When licensing requirements change, should an employee be given a chance to regain the license before dismissal?
By Jeffrey R. Smith
There are certain professions that are licensed, which is generally a good thing. Licensing means there are professional standards that someone must maintain and there is an overseeing body — whether governmental or professional — that checks in to make sure the licensed individual is upholding those standards. And that, hopefully, ensures the job is done right and done well.
But what happens if licensing standards change and suddenly an individual who used to meet the standards no longer does? If a job requires a license and the individual has that license when hired, what are his employment rights if the requirements for that license change and his license is no longer valid?
This issue came up a few years ago when new legislation came into force that changed licensing requirements for security guards. One of the changes was that, in order to qualify for a security guard license, individuals had to have a clean criminal record.
This caused a problem for a security guard at an Ontario casino, who had a conviction for a break-and-enter when he was younger. Before the legislative changes, it didn’t affect his ability to hold a security guard license, which he had when he was hired by the casino in 2000. But when the new legislation came into effect in 2007, he suddenly didn’t have one. Since he no longer had a license, he couldn’t legally be employed as a security guard. The casino claimed frustration of the employment contract and terminated his employment.
The former guard sued for wrongful dismissal and won, as the trial court found the casino should have given him a chance to get a pardon for the past criminal charge, which would have enabled him to renew his license. However, an appeal court overturned the decision, finding an employer couldn’t be bound by an employment contract when it’s illegal for the employee to perform services under that contract. This would be something “radically different” from what was agreed to when they entered the contract, said the appeal court.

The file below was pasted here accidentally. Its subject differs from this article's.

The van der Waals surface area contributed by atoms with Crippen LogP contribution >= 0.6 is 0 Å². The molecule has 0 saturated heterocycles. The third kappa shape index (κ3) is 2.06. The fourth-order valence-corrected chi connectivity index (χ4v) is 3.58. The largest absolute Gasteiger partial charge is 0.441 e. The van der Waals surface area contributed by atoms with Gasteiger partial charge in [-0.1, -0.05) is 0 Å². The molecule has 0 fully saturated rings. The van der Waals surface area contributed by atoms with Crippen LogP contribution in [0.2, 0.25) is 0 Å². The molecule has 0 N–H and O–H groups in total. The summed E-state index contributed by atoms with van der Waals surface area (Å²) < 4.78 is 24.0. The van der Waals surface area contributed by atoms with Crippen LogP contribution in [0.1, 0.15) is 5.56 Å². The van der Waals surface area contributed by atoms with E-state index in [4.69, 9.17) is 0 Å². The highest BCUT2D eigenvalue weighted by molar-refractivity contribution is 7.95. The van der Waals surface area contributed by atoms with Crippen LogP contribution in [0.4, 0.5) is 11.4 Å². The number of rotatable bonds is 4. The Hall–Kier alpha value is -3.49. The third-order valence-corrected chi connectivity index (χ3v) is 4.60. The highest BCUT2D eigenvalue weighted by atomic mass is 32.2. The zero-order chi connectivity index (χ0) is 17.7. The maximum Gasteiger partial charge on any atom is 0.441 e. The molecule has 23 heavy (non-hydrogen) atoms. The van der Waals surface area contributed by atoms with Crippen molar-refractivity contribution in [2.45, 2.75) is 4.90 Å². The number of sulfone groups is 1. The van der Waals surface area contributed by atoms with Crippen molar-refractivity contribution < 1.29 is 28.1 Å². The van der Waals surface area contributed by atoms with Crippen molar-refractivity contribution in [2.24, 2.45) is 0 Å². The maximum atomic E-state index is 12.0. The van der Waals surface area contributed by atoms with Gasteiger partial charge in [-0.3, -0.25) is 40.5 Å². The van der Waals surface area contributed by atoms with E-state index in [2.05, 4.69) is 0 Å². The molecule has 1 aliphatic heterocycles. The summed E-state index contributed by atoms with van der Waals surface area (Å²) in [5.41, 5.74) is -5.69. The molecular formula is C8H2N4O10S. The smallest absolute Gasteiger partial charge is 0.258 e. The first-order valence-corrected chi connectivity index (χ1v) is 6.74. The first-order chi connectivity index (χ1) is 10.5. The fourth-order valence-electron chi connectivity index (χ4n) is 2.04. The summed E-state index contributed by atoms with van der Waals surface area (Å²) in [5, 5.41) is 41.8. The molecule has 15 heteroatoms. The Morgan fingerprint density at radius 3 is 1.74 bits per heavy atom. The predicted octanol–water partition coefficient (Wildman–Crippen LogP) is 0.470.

The trial court’s ruling is understandable in that it might be considered fair to give the employee a chance to remedy the situation, since it wasn’t the employee’s fault the contract was frustrated. However, should the employer be expected to wait for an uncertain amount of time until the employee is qualified again? From the employer’s perspective, if it’s illegal for an employee to do the job he was hired for, the course of action would seem to be pretty simple. But from the employee’s perspective, dismissal might seem unfair if there’s a chance to regain the license. Who’s right: the trial court who was on the employee’s side, or the appeal court who was on the employer’s side?
Jeffrey R. Smith is the editor of Canadian Employment Law Today, a publication that looks at workplace law from a business perspective. He can be reached at firstname.lastname@example.org or visit www.employmentlawtoday.com.